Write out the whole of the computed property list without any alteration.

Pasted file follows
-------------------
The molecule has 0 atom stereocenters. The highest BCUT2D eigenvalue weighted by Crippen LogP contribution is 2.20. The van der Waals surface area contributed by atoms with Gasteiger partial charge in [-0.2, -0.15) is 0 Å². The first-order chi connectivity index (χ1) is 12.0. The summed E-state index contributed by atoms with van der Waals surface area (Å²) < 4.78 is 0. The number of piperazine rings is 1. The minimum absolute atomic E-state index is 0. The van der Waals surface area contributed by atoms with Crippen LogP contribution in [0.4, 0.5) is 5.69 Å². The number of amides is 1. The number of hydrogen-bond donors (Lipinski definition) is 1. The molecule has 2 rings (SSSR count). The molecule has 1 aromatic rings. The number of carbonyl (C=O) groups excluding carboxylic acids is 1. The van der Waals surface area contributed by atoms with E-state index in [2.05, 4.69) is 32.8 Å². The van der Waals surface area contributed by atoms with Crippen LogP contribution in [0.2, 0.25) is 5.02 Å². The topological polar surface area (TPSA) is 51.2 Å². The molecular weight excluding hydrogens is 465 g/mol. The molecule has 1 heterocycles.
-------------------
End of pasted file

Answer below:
The molecule has 0 atom stereocenters. The highest BCUT2D eigenvalue weighted by Crippen LogP contribution is 2.20. The van der Waals surface area contributed by atoms with Gasteiger partial charge in [-0.2, -0.15) is 0 Å². The first-order chi connectivity index (χ1) is 12.0. The summed E-state index contributed by atoms with van der Waals surface area (Å²) < 4.78 is 0. The number of piperazine rings is 1. The minimum absolute atomic E-state index is 0. The van der Waals surface area contributed by atoms with Crippen LogP contribution in [0.4, 0.5) is 5.69 Å². The number of amides is 1. The number of hydrogen-bond donors (Lipinski definition) is 1. The molecule has 2 rings (SSSR count). The molecule has 1 aromatic rings. The number of carbonyl (C=O) groups excluding carboxylic acids is 1. The van der Waals surface area contributed by atoms with E-state index in [2.05, 4.69) is 32.8 Å². The van der Waals surface area contributed by atoms with Crippen LogP contribution in [0.2, 0.25) is 5.02 Å². The topological polar surface area (TPSA) is 51.2 Å². The molecular weight excluding hydrogens is 465 g/mol. The molecule has 1 heterocycles.